Sunday, November 28, 2010

Recipe for Christmas cheer

It's that time again...time for my TiVo to be filled with Christmas delights--er, movie specials. Some of you might think it's a waste of time for me to watch the cheesy goodness, but every year, it fills me with a crazy, giddy joy to see what Hallmark and ABC Family have to offer in the way of holiday programming. Sometimes after awhile, though, they all seem to meld together into a red-and-green swirl of joy mixed with plot and character development.

The way I figure it, here are the ten things it takes to make a good Christmas movie:

1) A hunky male lead
2) A woman who's trying to 'make it on her own' but somehow needs a man around the yuletide season to make things happy and complete
3) Some unfortunate incident (death of a parent, loss of a job, etc.) around the holidays that causes either said hunky male lead or aforementioned woman to hate Christmas and everything related to it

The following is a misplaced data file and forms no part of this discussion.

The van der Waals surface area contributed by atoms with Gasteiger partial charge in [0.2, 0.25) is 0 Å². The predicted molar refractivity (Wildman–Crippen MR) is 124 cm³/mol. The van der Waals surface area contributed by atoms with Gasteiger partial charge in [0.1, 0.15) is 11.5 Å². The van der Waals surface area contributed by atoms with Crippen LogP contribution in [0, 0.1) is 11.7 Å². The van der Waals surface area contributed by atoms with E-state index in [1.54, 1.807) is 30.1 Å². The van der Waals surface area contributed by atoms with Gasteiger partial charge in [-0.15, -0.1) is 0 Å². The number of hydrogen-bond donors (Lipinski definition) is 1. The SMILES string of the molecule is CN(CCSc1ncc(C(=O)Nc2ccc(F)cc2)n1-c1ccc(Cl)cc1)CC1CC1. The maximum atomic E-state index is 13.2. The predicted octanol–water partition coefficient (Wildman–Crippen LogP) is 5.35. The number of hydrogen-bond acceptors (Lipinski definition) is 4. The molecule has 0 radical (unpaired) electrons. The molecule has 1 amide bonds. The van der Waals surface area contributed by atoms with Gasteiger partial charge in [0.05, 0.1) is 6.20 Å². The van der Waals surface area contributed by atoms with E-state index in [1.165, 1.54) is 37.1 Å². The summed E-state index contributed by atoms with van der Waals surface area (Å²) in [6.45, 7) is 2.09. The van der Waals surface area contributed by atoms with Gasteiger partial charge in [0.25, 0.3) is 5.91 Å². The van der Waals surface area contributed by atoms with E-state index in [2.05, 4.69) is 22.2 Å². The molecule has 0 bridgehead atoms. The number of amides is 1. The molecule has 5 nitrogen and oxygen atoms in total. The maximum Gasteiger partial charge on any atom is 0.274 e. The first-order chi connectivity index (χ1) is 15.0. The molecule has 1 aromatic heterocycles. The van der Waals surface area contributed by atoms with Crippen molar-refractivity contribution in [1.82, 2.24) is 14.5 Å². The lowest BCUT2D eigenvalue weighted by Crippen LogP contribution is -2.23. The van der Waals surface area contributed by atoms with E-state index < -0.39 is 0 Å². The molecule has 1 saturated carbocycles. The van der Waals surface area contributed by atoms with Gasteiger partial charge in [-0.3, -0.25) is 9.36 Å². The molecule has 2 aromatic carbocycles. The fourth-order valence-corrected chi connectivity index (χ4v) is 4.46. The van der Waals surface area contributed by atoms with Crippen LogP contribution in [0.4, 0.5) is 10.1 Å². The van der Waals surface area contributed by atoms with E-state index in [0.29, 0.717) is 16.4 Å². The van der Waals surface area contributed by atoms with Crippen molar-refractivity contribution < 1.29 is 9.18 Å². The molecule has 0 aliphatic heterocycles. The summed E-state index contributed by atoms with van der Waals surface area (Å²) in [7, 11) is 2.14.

4) A killer soundtrack of cheery music, complete with lots of bell-ringing in the tunes
5) A 'magical' genie, witch, wish-granter of sorts--bonus points if he/she disappears in a mysterious way
6) Someone who doesn't believe in Santa Claus but is converted by the end of the two-hour film
7) A town that bands together for some sort of cause
8) References to the lack of or abundance of snow (because that's what makes Christmas Christmas, after all!)
9) A gift or keepsake that makes an appearance and has special meaning
10) Changes of heart that can only happen around this magical, magical time of year

Seriously, folks, I should be in the Christmas movie biz because I could write these things in my sleep by now! I give props and kudos to the movies that throw me for a loop, because with over 30 of these things on my DVR awaiting my viewing, I have to be picky! I've instigated a rule that a show has until its 30-minute mark to enthrall me. After that, if I'm not hooked, to the trash can it goes.

Friday, November 26, 2010

Shoes? Yes, please...

This morning, to celebrate the official beginning of the holiday (read: Christmas) season, I did the following:

* Set up my tree and nativity
* Cranked up the holiday tunes on my laptop
* Participated in Black Friday (from afar!) by going online and spending WAY too much time ogling beautiful clothes.